The following is an exchange between James Freimuth, an assistant attorney general with the Wisconsin Department of Justice, and Shirley Abrahamson, the Chief Justice of the Wisconsin Supreme Court. They are discussing what counts as "[t]he address at which the person is or will be residing" for purposes of the State sex offender registry in the case of State v. Willliam Dinkins, Sr. Dinkins was convicted of first degree sexual assault of a child in 1999 and then convicted in 2008 of failure to provide sex offender information upon his release from prison.
The Department of Justice argues that a park bench is a residence:
AAG: Black's Law Dictionary defines residence in part as, quote, 'the place where one actually lives, as distinguished from a domicile. Residence usually just means bodily presence as an inhabitant in a given place,' unquote. Also the word address ...For comparison, see Wis. Stat. § 6.34(3)(a) for the documentation required to prove residency for the purposes of voting in Wisconsin. So there you have it. According to J.B. Van Hollen's Department of Justice, it's easier to register as a sex offender than it is to vote in an election.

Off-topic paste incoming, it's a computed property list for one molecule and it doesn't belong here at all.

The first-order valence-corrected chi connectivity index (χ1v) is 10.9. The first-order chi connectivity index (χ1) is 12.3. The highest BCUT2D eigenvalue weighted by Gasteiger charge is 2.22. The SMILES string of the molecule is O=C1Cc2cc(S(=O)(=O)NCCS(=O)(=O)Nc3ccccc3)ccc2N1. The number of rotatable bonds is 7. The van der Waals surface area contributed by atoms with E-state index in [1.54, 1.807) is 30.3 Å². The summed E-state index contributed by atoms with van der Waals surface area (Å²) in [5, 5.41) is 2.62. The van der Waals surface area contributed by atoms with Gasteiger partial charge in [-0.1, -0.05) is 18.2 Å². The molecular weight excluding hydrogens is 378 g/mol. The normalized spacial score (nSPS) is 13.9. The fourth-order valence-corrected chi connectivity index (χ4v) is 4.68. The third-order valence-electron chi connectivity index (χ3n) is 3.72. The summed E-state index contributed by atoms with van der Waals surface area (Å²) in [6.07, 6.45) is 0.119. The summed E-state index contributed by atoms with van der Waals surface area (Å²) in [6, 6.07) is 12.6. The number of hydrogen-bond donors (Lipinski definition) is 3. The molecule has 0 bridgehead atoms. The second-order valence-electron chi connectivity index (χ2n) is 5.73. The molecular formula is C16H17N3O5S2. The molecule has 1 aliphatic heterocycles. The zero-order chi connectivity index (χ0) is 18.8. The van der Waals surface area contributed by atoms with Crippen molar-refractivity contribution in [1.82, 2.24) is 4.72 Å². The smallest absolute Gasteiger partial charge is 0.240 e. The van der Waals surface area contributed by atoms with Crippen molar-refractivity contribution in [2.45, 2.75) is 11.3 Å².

CJ: Those are the definitions you want? For 'reside'?
AAG: Uh, right. I think, well ...
CJ: Temporary. Actually lives.
CJ: So, park bench okay?
CJ: Grate outside the State Capitol okay?
AAG: Yes. Any location that's reportable to the Department of Corrections.
And, with the State's new photo ID law, Governor Scott Walker and the Republicans who control the legislative branch just made it even harder.
Harder to exercise what is, according to the conservative Wisconsin Supreme Court Justice Patience Roggensack, a fundamental right guaranteed by the First Amendment to the United States Constitution.
eta: "[Y]ou should refrain from offering the free version to customers who do not ask for it." Wouldn't want to make it any easier to vote.